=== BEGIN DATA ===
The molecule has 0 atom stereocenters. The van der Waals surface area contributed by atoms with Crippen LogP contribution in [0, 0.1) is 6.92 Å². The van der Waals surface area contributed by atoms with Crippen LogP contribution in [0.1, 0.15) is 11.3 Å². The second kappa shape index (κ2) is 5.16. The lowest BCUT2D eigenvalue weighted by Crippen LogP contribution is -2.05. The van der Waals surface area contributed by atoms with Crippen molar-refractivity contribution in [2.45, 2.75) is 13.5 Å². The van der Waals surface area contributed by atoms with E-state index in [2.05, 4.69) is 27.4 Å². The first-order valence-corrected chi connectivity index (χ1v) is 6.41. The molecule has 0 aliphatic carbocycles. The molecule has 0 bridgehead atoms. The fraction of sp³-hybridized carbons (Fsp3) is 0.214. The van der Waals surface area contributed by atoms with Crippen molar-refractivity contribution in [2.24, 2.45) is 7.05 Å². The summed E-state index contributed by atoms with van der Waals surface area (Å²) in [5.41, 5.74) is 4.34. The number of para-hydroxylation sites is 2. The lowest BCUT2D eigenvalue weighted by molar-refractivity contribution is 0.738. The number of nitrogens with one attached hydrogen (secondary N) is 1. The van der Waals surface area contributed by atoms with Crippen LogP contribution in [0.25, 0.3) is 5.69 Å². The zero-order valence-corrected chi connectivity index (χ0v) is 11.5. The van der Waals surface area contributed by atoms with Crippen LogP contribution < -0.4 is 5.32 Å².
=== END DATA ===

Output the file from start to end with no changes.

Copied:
The molecule has 0 atom stereocenters. The van der Waals surface area contributed by atoms with Crippen LogP contribution in [0, 0.1) is 6.92 Å². The van der Waals surface area contributed by atoms with Crippen LogP contribution in [0.1, 0.15) is 11.3 Å². The second kappa shape index (κ2) is 5.16. The lowest BCUT2D eigenvalue weighted by Crippen LogP contribution is -2.05. The van der Waals surface area contributed by atoms with Crippen molar-refractivity contribution in [2.45, 2.75) is 13.5 Å². The van der Waals surface area contributed by atoms with E-state index in [2.05, 4.69) is 27.4 Å². The first-order valence-corrected chi connectivity index (χ1v) is 6.41. The molecule has 0 aliphatic carbocycles. The molecule has 0 bridgehead atoms. The fraction of sp³-hybridized carbons (Fsp3) is 0.214. The van der Waals surface area contributed by atoms with Crippen molar-refractivity contribution in [2.24, 2.45) is 7.05 Å². The summed E-state index contributed by atoms with van der Waals surface area (Å²) in [5.41, 5.74) is 4.34. The number of para-hydroxylation sites is 2. The lowest BCUT2D eigenvalue weighted by molar-refractivity contribution is 0.738. The number of nitrogens with one attached hydrogen (secondary N) is 1. The van der Waals surface area contributed by atoms with Crippen LogP contribution in [0.25, 0.3) is 5.69 Å². The zero-order valence-corrected chi connectivity index (χ0v) is 11.5. The van der Waals surface area contributed by atoms with Crippen LogP contribution < -0.4 is 5.32 Å².